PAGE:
Officials at LifeLine Foods reported the company is moving closer to a dry run for a new mill designed to nearly double the plant’s capacity at producing corn flour, or masa.

Work to construct the corn flour mill began at the end of April and is estimated to wrap up by the end of the month, according to Raul Ayala, LifeLine’s vice president and general manager of masa, who is leading the project.

Most of the necessary equipment is already in place, with LifeLine itself doing the electrical work. Once the mill is finished, testing of its production processes would then occur in January. A variable number of about 30 personnel will be needed for the installation of equipment and operation of the mill, with eight or nine of that total considered new personnel.

“We’ll be able to produce 4 metric tons (of masa) per day” following the expansion, Ayala said. “That (mill) is going to allow us to reach other markets that we haven’t been able to reach with the (masa mill) that we have right now. We’re going to reach more customers.”

Masa is used by food processors to manufacture such products as tortillas and tortilla chips for clients in both the U.S. and Mexico. An additive system will be created as well that will provide a preservative for the flour. Ayala said the popularity and use for masa continues to grow.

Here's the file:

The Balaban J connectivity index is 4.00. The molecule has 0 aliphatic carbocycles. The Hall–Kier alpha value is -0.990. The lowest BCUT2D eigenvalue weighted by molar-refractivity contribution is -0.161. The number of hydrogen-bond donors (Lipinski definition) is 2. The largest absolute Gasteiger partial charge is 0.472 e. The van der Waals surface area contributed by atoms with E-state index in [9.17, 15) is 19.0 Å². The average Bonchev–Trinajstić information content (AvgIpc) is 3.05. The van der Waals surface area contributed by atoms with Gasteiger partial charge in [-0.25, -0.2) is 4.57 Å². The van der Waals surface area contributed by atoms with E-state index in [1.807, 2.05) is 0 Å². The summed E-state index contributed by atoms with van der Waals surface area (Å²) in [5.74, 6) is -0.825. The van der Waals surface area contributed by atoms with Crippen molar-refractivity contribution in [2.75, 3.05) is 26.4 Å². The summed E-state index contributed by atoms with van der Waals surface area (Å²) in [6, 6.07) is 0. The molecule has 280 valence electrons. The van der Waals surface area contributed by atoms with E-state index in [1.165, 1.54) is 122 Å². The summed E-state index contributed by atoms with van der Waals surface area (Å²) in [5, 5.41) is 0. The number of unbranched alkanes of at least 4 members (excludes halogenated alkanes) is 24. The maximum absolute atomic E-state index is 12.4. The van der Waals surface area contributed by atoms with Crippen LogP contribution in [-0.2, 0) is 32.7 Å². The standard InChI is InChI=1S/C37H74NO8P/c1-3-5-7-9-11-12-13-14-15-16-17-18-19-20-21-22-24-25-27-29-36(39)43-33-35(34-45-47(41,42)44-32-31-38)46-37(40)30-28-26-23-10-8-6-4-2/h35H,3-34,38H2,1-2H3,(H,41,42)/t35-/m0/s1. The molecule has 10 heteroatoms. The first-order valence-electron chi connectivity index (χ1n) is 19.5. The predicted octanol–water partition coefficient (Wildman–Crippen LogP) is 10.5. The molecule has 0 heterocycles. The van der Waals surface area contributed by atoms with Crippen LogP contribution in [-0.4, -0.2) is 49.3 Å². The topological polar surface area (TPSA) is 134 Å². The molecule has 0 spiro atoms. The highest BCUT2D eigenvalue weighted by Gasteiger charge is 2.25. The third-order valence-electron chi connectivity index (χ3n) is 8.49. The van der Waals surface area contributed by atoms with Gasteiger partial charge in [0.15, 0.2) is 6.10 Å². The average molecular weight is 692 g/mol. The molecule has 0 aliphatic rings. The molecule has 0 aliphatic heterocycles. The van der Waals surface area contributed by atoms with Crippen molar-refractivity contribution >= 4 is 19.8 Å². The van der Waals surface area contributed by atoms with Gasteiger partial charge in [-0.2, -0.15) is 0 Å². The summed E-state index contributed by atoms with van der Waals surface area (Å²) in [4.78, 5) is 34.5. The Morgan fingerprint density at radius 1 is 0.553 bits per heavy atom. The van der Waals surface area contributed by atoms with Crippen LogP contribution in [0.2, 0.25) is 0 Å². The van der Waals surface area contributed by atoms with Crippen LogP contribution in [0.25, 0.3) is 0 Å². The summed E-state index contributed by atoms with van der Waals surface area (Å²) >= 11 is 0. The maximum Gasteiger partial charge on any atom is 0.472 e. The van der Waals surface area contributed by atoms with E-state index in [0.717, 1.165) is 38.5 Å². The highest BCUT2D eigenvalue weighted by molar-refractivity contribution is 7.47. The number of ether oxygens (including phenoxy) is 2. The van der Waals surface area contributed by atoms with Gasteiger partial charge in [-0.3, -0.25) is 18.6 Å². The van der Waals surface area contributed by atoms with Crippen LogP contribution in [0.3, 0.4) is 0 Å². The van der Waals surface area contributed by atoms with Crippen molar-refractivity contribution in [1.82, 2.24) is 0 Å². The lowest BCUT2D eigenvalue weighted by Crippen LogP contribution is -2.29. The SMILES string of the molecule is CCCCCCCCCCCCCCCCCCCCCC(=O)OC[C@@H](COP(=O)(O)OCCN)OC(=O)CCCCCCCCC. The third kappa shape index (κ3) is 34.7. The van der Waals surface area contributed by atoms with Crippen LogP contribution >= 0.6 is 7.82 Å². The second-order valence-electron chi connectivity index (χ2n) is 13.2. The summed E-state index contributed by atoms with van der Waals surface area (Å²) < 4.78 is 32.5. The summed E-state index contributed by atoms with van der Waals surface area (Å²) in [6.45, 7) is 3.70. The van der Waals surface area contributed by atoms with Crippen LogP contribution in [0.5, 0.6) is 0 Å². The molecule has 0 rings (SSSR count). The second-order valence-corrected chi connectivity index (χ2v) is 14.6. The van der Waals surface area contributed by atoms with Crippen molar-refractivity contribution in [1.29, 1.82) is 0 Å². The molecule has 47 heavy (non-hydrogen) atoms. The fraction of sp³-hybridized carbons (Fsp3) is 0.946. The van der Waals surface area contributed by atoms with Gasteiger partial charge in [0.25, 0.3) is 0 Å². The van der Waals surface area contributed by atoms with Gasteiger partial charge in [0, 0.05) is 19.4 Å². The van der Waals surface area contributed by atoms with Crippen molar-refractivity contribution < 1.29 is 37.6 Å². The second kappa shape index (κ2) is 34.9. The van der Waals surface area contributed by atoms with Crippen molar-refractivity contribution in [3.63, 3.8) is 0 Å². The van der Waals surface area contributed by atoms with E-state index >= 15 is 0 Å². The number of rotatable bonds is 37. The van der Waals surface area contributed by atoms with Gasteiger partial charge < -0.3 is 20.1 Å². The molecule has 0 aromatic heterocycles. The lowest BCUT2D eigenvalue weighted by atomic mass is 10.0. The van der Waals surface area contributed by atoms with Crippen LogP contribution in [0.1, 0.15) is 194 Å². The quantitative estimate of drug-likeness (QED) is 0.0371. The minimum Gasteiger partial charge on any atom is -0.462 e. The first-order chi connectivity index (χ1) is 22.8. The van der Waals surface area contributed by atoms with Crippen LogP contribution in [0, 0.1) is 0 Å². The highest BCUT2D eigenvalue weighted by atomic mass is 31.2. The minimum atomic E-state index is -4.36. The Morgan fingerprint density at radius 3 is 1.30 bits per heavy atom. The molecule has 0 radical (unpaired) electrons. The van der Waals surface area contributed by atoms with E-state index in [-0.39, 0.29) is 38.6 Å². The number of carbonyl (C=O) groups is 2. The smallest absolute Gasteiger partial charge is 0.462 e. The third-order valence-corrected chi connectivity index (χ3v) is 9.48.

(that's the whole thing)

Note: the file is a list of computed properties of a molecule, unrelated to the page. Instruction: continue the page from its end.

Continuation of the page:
“It’s a very good opportunity for LifeLine,” he added.

Company spokeswoman Melissa Chesnut told News-Press NOW the new mill makes sense in terms of the industry’s economic conditions.

“The market can’t keep up with demand,” she said. “We’re responding to consumer trends.”

Crews have been busy on weekdays finishing building the mill, Ayala continued, with some personnel even putting in Saturday hours. The Mexican firm Meprosa is the primary contractor, and the Massachusetts firm Beacon Crane & Rigging furnished a crane that can reach up to 300 feet and lift 300 tons.

A lab technician and sanitation workers are among the 13 new jobs created by the expansion. The city of St. Joseph is partnering on the project, with the council approving $6.5 million in taxable industrial development bonds at its Dec. 2 meeting.

Rain has hampered part of the work schedule. Yet with the construction now enclosed, Ayala said weather will no longer be an issue.

“We have been lucky,” he said.

Chesnut said an open house could be scheduled for the new mill sometime early in the second quarter of the new year.

Ray Scherer can be reached


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